The Cumberland County Board of Commissioners on Tuesday is scheduled to get updates on its priorities, including the establishment of a county water supply system.
Renee Paschal, the interim county manager, and various department heads managing the priorities will make the presentations at the board’s agenda session, scheduled for 1 p.m. at the Judge E. Maurice Braswell Cumberland County Courthouse. The session is slated for Room 564.
In a memo from Paschal to the board, she reminded commissioners that in November the idea of a “90-day priority session” in early January was discussed among the board chairman, vice chair and former County Manager Amy Cannon.
Among the priorities that commissioners will get updates on include:
According to Paschal, the priority session’s first goal is to give commissioners updates on major projects the she and her staff are actively managing and to offer realistic expectations for what can be accomplished in the next 90 days.
The second goal is for the board to confirm these priorities and provide guidance to the staff whether to work on other priorities between now and March 1.
Among the goals is the establishment of a county water supply system to address the contaminated private drinking water wells in the Gray’s Creek community and other areas affected by the seepage of contaminants from the Chemours plant off N.C. 87 near the Cumberland and Bladen county line.
Identifying a groundwater supply source has been the first phase of developing the proposed Cumberland County water system. Thereafter, groundwater resources will be developed to supply drinking water to residents with contaminated wells.
“Funding is being sought from all possible sources for the initial phases of source water development,” according to a draft of the presentation that has been provided to commissioners.
The next steps through March include:
Amanda Bader, the county’s Environmental Resources manager, is scheduled make the presentation on the proposed county water supply, as well as on another priority presentation: the future of the Cumberland County landfill on Ann Street. Bader has made several presentations to the commissioners stating that the landfill is expected to only last another eight years.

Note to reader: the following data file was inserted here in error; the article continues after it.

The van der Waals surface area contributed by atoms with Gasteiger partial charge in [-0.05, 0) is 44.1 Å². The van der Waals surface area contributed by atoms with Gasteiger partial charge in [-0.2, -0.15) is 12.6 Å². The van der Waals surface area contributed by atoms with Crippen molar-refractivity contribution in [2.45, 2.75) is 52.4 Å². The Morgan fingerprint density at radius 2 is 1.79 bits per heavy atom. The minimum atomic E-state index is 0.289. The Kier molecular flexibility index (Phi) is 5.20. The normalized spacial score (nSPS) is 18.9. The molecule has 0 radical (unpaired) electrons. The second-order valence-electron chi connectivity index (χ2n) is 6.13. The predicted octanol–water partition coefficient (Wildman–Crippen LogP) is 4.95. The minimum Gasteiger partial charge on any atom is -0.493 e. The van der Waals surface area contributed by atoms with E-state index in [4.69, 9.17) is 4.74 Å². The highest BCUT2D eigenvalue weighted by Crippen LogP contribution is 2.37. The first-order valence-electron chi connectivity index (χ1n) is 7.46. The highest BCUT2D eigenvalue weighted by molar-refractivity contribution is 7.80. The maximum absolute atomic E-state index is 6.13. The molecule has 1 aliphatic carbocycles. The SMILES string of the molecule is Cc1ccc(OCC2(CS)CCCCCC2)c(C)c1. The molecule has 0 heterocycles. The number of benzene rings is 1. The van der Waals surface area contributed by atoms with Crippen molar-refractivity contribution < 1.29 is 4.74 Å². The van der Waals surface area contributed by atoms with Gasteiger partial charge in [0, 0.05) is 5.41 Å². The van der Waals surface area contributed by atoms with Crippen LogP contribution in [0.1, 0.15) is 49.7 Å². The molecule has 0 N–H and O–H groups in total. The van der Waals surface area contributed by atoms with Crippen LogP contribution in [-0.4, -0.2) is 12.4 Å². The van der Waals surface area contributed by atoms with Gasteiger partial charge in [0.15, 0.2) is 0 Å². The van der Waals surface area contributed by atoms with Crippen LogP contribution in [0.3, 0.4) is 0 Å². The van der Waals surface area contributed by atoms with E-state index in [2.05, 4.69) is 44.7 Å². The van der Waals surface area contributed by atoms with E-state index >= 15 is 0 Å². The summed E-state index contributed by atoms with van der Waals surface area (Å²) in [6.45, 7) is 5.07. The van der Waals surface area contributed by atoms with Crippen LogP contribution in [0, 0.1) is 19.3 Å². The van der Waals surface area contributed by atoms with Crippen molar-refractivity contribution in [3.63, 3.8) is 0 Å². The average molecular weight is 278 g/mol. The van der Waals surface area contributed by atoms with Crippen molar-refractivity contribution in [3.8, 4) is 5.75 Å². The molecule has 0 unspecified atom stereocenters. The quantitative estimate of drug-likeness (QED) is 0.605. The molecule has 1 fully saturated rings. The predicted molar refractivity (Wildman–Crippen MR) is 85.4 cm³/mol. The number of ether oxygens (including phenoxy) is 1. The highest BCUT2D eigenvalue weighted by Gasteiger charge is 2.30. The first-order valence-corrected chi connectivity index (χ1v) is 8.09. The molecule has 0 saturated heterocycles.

Delores Taylor, Community Development director, is scheduled to update commissioners on the homeless strategic plan, to include the status of the proposed county homeless shelter. The county is waiting for geo testing and soil boring results, which will allow the county to choose a location.
Tye Vaught, county chief of staff, is expected to update commissioners on the spending of Cumberland County’s American Rescue Plan allocation of $65,168,690. The federal dollars can be used to cover eligible costs incurred between March 3, 2021, and Dec. 31, 2024. However the money must be obligated by Dec. 31, 2024, and expended by Dec. 31, 2026.
Under the ARP program, the county also is looking to expand broadband into under served areas of Cumberland County. The project is a partnership with the state of North Carolina’s Growing Rural Economies with Access to Technology (GREAT grant).
Through a competitive “request for proposal” process, the county has chosen Brightspeed as its vendor and allocated $1,000,000 for the project. The county is also looking to expand broadband beyond the GREAT grant initiative.
Debra Shaw, the county’s budget and performance manager, is scheduled to again update the commissioners on how the county and its municipalities split local sales taxes; whether on an ad valorem or per captia basis. Since 2003, the county has been in an agreement with its towns and cities to split the sales tax on a per capita basis. However, the agreement expires on June 30.
The current per capita distribution mostly benefits municipalities. While the county’s sales tax shrinks, its state and federally mandated responsibilities remain the same. Counties may change the method in April; the new method goes into effect 14 months later.
County staff wants to prepare commissioners for a decision on how sales taxes are distributed in Cumberland County. If the board changes the current method, it must vote to do so in April and send a resolution to the state within 15 days of adopting the new distribution method. Another option for the board is keep the current per capita distribution method but renegotiate the split with the municipalities.
The county estimates its loss in fiscal year 2024 at about $9.6 million, based on per capita method without an agreement.
Jason Brady covers Cumberland County government for CityView. He can be reached at firstname.lastname@example.org.